A few months ago I noticed tweets about people getting +Ks.
What was this mysterious letter sign? How could I get one? A little digging led me to Klout.
When you sign up, Klout gives you a score. “The Klout Score measures influence based on your ability to drive action,” reads their website.
I write content and publish it. You read it. Klout measures how well my content influences you to do something crazy like share it with others, thus advancing our plans to take over the world.
Klout uses complicated metrics, equations, algorithms, yadda, yadda, yadda. Math. Numbers. Whatever.
I signed up and received a nice, steady score. Even got a coveted +K signifying super influential-ness. All was well in the land of Klout until Klout began naming the topics about which I was influential.
“Klout believes you are influential about Blogging.”
Yes! I knew it!
“Klout believes you are influential about Bacon.”
“Klout believes you are influential about Earthquakes.”
“Klout believes you are influential about Unicorns.”
What? Me, a unicorn whisperer?
My friend Jesse found this one amusing enough to award me a +K for Unicorns, effectively securing it as my most influential topic. Thank you, Jesse. Remind me to return the favor by awarding you a +K for Pirates or Coleslaw.
“Klout believes you are influential about Magic.”
Now I know something’s wrong here.
The topics of everyday epistle range far and wide. We discuss it all because we can. Variety is the spice of life.
Instead of finding the common threads in my content, Klout interprets this breadth as 14 random topics I’m influential about. Adding insult to injury, they dubbed me a Klout Style Specialist.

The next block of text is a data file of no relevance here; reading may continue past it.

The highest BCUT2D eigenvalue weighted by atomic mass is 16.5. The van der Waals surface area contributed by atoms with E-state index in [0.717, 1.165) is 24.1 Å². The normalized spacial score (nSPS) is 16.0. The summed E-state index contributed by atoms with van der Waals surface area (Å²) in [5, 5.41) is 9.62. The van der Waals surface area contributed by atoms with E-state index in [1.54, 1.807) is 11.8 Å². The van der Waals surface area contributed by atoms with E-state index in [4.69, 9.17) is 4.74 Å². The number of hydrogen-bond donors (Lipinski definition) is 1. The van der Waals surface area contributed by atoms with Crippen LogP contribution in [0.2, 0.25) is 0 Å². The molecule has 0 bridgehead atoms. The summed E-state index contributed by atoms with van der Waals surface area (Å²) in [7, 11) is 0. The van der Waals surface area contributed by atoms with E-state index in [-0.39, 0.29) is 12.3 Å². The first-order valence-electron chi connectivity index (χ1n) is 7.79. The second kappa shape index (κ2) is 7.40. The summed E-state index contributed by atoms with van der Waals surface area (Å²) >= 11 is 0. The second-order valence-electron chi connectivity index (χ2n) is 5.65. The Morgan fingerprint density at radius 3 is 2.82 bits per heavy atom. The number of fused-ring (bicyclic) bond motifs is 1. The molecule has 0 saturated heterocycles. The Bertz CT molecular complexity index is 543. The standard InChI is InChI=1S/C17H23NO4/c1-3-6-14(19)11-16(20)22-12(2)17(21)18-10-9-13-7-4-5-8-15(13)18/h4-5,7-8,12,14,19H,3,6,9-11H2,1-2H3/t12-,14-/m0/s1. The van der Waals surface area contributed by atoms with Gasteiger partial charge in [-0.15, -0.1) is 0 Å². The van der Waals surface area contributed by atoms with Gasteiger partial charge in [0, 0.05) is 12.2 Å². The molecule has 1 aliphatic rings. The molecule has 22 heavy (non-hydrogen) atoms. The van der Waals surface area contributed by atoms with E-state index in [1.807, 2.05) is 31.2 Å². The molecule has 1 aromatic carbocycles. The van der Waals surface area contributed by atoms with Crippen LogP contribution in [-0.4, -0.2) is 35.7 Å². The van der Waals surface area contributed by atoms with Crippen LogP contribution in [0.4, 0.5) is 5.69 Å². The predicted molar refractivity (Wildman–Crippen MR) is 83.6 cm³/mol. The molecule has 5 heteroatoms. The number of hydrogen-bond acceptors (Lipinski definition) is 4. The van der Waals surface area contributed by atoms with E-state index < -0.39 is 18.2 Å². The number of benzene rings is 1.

“Your content is likely focused around a specific topic or industry with a focused, highly-engaged audience,” says Klout. Right.
Maybe they have a point. I need to focus. Pare down. Organize. Search engine optimize. But I still have my doubts.
There are ways to influence your own Klout score, apart from simply creating and publishing great content. Yet there aren’t ways to measure the quality of the content you produce or the quality of your readers and their comments.
No extra credit for correct spelling, grammar, and punctuation either. What kind of grading system is this anyway?
Besides all that, cyber terrorists, competitors, or prankster friends can influence your Klout score in undesirable ways. Not to mention the attacks by aliens.
“Klout believes you are influential about Space.” Go figure.
But in all this comparing and grading and competing, they quite miss the point. 2 Corinthians 10:12b The Message
Xanadu to you, Klout, with Magic by Olivia Newton John.
“Think of a mercenary socialite, holding a calculator and trying to figure out who to invite to a party based on import. Then put whatever number she arrives at on every guest’s lapel. That’s Klout.” posted by Nicolas Thompson in The New Yorker